Who uses it: Literary critics
What it means: A novel or story written in the style of, and often borrowing characters from, a more prominent writer.
How you can use it: To explain the existence of new Sherlock Holmes stories.
Sherlock Holmes has probably been the subject of more literary pastiches than any other fictional character. By the end of his life, Sir Arthur Conan Doyle had come to loathe his most famous creation; he would certainly not be enthusiastic about the shelves of fiction and critical analysis devoted to Holmes and Watson. On the other hand, Doyle was a devout believer in Spiritualism, so if he really objected, he might have found a way to make his views known.
Tom asked me to drop a few names from my adventures at BookExpo America -- I won't do that, but will share a few of the best things I heard over the course of three days:
"A great bookstore is the center of the earth, the center of everything." -- Pat Conroy, speaking at the "Celebration of Books" reception on Friday night as he presented the American Booksellers Association's lifetime achievement award to Betty and Rhett Jackson of The Happy Bookseller in Columbia, S.C.
American hard-boiled detective novels are about "small moments of inglorious redemption" -- George Pelecanos, at an audiobooks panel discussion on Saturday afternoon.
"Don't you just love books? I love books." -- An anonymous bookseller standing in front of me in a line to get an autograph from author/sportswriter John Feinstein.
"Celebrities. I need to see some celebrities... book people don't count." -- Author Christopher Moore, peering over the heads of the crowd at HarperCollins' Saturday night reception.
The worst thing I heard all weekend was in another autographing line, from a woman who now works (I think) as a librarian. She told me, with some pride, that one of the first things she'd done as a young bookseller in Ohio, many years ago, was help run a signing event for Robert Ludlum. "They didn't send us enough books in time," she said. "When he got there, we only had a few... and the big shipment arrived a couple of days later. So I signed them all."
I was speechless, and could only gape at her. This is the worst violation in all of bookselling, a betrayal of author and customer that benefits no one, not even (in the long run) the bookseller. Once I'd gotten my breath back, I mumbled something about that being not such a great thing to do. She smiled and shrugged and said, "Had to be done. I did a good job, too. I don't think anyone could tell they weren't actually his signatures."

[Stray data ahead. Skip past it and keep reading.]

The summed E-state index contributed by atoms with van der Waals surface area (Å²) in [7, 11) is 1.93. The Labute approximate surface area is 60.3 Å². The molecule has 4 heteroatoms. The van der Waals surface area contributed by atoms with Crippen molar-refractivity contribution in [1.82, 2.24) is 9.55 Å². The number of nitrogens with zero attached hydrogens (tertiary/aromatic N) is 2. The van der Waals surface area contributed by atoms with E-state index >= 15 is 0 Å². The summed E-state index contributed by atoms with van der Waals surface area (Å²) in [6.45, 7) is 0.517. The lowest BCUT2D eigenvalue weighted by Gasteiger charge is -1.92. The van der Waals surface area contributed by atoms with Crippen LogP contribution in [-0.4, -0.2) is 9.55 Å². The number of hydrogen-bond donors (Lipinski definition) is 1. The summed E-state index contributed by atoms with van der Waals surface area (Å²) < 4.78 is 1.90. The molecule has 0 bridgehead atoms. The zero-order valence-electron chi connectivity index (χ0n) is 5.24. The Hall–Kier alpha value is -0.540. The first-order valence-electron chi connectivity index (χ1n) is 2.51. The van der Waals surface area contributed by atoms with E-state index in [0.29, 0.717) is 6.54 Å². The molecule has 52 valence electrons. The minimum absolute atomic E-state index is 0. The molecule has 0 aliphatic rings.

And that, ladies and gentlemen, is why you should never pay outlandish sums of money for autographed books that were not signed in your presence.
The worst thing I saw all weekend was the LongPen, manufactured by Unotchit ("you no touch it") after a design by author Margaret Atwood. It's a machine that allows authors to "sign" books remotely for fans. The author, in one location, signs a screen, and the LongPen signs the physical book that's placed into the machine. The fan/customer/reader has no personal contact with the author, and the author manages to keep the vulgar multitudes at a distance.
This machine is profoundly disrespectful to readers and booksellers, and misses the whole point of booksignings. A good booksigning allows the author to receive feedback he or she might never get otherwise, and allows the reader to thank the author and appreciate the fact that the book is the product of one person's (or, in the case of certain celebrity authors, a team's) imagination and effort. Yesterday, for instance, I stood in line for 20 minutes for Alice McDermott -- not to get a signed advance copy of her book (although that was nice), but to thank her for writing books that have meant so much to me, to my mother, and to my friends. Over the weekend, I also thanked Chris Moore for A Dirty Job, George Pelecanos for Hard Revolution, Jess Walter for Citizen Vince, and Louis Bayard for Mr. Timothy -- all books that gave me new filters for seeing the world.
Since I've started the name-dropping, I should say how glad I was to catch up with Reed Coleman, Denise Hamilton, Chris Mooney, Julia Spencer-Fleming (whom I never see in Maine, though we both live there), Jason Starr, the lovely bookseller Billie J. Bloebaum -- and to meet the legendary Otto Penzler, owner of New York's Mysterious Bookshop; the gurus of 800CEORead; and Randy Peffer, whose book Provincetown Follies, Bangkok Blues I'm greatly looking forward to reading. I also got to throw a little love at the folks from McSweeney's, who gave me a cool Believer magazine tote bag and a deeply quirky mystery novel that's described as "Nabokov meets Agatha Christie" -- more about this on Friday.
Oh, and I had one really-and-truly celebrity encounter that had me smiling for most of yesterday morning. Roscoe Orman is the actor who's played Gordon on "Sesame Street" since 1974. He's written a memoir, and was doing a meet-and-greet at his publisher's booth. I got to shake his hand and say "Thank you," for being a comforting presence not only in my own childhood, but in those of my nephews as well. I had him sign a postcard for Matthew and Henry, who have just started to watch "Sesame Street."
"Did anyone ever tell you your voice sounds just like Meryl Streep?" he said, as he signed the card.
"Uh -- no," I said.
"You do," he said. "I just met her about a week ago, and you sound just like her."
So I got that going for me. Which is nice.
Mr. Orman also told me that his favorite Muppet is Grover. "I just love him," he said. "He never gets anything right, but he keeps trying."